One year later, unemployed Germans discover the real costs of reunification


BERLIN -- The cost of German unity was driven home to Irmgard Gebauer yesterday when she was fired from her job as bookkeeper in a television factory.

Along with 3,588 of the factory's 6,860 workers and up to 1 million other eastern Germans, Mrs. Gebauer lost her job on the day a series of special government subsidy programs ended.

The programs had helped to cover the true magnitude of unemployment caused by the fusion exactly one year ago yesterday of East Germany's inefficient command economy with West Germany's market economy.

When official figures are released next month, they are expected to show up to a doubling of the eastern region's 9.5 percent unemployment rate.

Yesterday also was the day that the multibillion-dollar cost of unity hit western Germans. A $30 billion package of controversial tax increases that will squeeze an extra $900 a year out of the average four-person western German family went into effect.

It was, as the popular tabloid Super! put it, "the hardest day of unity."

The euphoria that existed on July 1 of last year, when the two Germanys united their economies and currencies, has been replaced by the painful realization that the stiff increases will cover only one-third of this year's $100 billion earmarked for the east and the $600 billion needed over the next decade.

Mrs. Gebauer would be happy to be paying higher taxes. But unemployed and 54 years old, she knows she has little chance of finding a new job.

"They only want women in their 20s and 30s. I don't feel so old, but they tell me I am," she said.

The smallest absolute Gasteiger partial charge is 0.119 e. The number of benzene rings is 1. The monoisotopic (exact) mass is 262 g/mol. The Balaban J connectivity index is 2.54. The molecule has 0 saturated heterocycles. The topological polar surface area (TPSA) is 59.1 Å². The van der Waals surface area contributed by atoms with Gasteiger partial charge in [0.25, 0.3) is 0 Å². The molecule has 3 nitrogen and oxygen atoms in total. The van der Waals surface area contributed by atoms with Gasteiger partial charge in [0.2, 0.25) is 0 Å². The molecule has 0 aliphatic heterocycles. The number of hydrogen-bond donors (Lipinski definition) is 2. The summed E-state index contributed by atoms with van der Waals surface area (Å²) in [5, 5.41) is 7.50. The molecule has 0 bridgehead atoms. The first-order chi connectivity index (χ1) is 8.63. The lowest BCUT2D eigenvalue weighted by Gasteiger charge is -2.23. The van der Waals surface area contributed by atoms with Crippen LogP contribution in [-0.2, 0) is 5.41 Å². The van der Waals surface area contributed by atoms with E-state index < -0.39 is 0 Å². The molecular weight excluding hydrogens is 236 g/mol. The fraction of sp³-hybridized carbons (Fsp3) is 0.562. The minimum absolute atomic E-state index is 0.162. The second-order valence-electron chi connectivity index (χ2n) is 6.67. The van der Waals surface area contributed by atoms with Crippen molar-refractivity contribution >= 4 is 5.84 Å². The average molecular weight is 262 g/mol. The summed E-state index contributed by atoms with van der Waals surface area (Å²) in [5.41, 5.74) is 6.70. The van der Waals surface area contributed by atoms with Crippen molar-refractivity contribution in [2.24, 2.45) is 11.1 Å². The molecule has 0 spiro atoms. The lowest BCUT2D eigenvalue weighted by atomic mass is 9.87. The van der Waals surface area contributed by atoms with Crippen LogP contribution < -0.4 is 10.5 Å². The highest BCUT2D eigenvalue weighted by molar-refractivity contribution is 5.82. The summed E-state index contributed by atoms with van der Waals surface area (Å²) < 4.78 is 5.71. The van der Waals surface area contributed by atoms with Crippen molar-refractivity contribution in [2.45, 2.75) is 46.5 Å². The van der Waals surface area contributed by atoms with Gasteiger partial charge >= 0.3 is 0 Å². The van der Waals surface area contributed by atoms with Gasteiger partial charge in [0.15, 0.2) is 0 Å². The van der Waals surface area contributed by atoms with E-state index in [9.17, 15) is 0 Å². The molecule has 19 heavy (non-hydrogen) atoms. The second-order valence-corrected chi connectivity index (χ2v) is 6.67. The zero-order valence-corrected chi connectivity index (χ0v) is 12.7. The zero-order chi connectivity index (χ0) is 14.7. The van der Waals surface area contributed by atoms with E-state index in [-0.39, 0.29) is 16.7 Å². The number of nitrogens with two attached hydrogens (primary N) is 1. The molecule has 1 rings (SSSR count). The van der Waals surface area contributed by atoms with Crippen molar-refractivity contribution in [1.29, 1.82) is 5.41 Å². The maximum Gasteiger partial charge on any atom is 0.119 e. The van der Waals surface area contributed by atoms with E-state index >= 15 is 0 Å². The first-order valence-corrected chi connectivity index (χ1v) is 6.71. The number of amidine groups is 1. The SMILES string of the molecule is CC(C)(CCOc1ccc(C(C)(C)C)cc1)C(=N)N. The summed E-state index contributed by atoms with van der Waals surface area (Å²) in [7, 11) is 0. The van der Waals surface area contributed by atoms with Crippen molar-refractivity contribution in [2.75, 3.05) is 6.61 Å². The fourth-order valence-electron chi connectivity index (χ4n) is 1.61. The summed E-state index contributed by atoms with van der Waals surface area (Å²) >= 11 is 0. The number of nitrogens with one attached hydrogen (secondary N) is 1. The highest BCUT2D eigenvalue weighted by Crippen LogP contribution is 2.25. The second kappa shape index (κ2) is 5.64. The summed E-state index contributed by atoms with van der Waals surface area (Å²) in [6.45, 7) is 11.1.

Since last November, Mrs. Gebauer had been on a special "short- time" program that gave employees their full salary but required them to work only a certain number of hours per week.

Along with Mrs. Gebauer, about 800,000 employees lost this status yesterday, meaning that most will be added to the 850,000 eastern Germans already classified as unemployed.

In addition to this was the end of a job-protection plan for civil servants. In Berlin alone about 27,000 former East German and East Berlin bureaucrats lost their jobs yesterday. By the end of the year, 400,000 employees of East Germany's bloated bureaucracy will be out of work, according to the public employees' union.

More eastern Germans are expected to lose short-term status at the end of September and December.

By the end of the year, about 4 million of eastern Germany's 9 million employees could be out of work.

Part of the reason for the uncertainty about the figures is that some of the newly unemployed will be picked up by job retraining programs.

But because the financing is uncertain, it remains to be seen how many workers actually will get a slot. So far, only 70,000 are being retrained.

Mrs. Gebauer has applied to be retrained but has been ruled too old to qualify. She said she has been told to stay unemployed a year until she is 55 and can qualify for early retirement.

But with her pension being based largely on her earnings during her last years of work, she stands to be a poor retiree.

She acknowledges the benefits of unification: "Since currency union last year, we've been able to buy a lot more.

L "The shelves are full, and we can travel. It's not all bad."

But reflecting the sentiments of many of her countrymen, she adds, "I never thought that unity would mean that after 34 years of hard work, I would end up unemployed and poor."

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